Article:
Every adult in the work force, should go to SSA.gov to find out what they can expect based on their planned retirement age. Since it probably won’t be the amount you need to retire comfortably, at least you’ll know how much you’ll be short so that you can devise an investment plan.

There’s an easy rule of thumb used to estimate the investable assets needed by the time they retire to generate a certain income. The target annual income is divided by a safe, conservative yield to determine the investable assets needed.

A person who wants $80,000 annual income generated from a 4% investment would need investable assets of $2,000,000. If a person had $500,000 now, they would need to accumulate $1.5 million more by the time they retire. They would need to save about $100,000 a year to be ready for retirement in 15 years.

If saving that amount does seem possible, an IDEAL alternative could be to invest in rental homes. The familiarity of rental homes like owning a personal residence can reduce some of the risk. Rentals also enjoy other characteristics like income from the operation, depreciation in the form of tax shelter, equity buildup from the amortization of the loan, appreciation and leverage from the borrowed funds controlling a larger asset.

Some investors explain the strategy by buying good rentals with mortgages and having the tenant to retire the debt for you. Single family homes offer the investor an opportunity to meet their retirement and financial goals with an investment that is easily understood and controlled.

An Retirement Projection calculator can give you an idea of how many rental homes you’ll need to supplement your social security and other investments. 

Homeowner Tax Changes

by Audrey and Frank Serio, CRS

Homeowner Tax Changes

The new tax law that was signed into effect at the end of 2017 will affect all taxpayers. Homeowners should familiarize themselves with the areas that could affect them which may require some planning to maximize the benefits.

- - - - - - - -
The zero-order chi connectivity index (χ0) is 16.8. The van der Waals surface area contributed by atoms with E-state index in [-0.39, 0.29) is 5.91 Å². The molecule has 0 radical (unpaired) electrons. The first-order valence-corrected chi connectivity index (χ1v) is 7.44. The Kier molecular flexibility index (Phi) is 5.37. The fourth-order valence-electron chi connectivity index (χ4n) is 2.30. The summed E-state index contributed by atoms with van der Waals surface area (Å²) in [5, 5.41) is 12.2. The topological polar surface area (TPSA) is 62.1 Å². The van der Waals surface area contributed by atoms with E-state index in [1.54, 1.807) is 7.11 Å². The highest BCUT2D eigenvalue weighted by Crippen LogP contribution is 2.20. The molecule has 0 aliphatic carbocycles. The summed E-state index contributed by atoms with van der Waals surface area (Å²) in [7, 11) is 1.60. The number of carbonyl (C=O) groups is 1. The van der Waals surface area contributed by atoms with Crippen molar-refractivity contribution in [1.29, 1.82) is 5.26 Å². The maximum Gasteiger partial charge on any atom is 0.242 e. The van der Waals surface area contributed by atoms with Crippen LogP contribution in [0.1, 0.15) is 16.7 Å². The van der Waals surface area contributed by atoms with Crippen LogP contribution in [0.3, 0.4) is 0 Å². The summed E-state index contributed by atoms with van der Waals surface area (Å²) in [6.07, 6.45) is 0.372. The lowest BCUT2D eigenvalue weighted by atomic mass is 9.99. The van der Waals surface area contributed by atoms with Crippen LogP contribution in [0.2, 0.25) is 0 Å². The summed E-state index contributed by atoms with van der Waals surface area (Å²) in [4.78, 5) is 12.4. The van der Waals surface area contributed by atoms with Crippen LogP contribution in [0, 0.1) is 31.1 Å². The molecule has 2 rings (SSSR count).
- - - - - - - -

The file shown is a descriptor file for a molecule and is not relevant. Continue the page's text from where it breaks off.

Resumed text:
Some of the things that will affect most homeowners are the following:

  • Reduces the limit on deductible mortgage debt to $750,000 for loans made after 12/14/17. Existing loans of up to $1 million are grandfathered and are not subject to the new $750,000 cap.

40009294-250.jpg

  • Homeowners may refinance mortgage debts existing on 12/14/17 up to $1 million and still deduct the interest, so long as the new loan does not exceed the amount of the existing mortgage being refinanced.
  • Repeals the deduction for interest on home equity debt through 12/31/25 unless the proceeds are used to substantially improve the residence.
  • The standard deduction is now $12,000 for single individuals and $24,000 for joint returns. It is estimated that over 90% of taxpayers will elect to take the standard deduction.
  • Property taxes and other state and local taxes are limited to $10,000 as itemized deductions.
  • Moving expenses are repealed except for members of the Armed Forces.
  • Casualty losses are only allowed provided the loss is attributable to a presidentially-declared disaster.

The capital gains exclusion applying to principal residences remains unchanged. Single taxpayers are entitled to $250,000 and married taxpayers filing jointly up to $500,000 of capital gain for homes that they owned and occupied as principal residences for two out of the previous five years.

Not addressed in the new tax law, the Mortgage Forgiveness Relief Act of 2007 expired on 12/31/16. This temporary law limited exclusion of income for discharged home mortgage debt for principal homeowners who went through foreclosure, short sale or other mortgage forgiveness. Debt forgiven is considered income and even though the taxpayer may not be obligated for the debt, they would have to recognize the forgiven debt as income.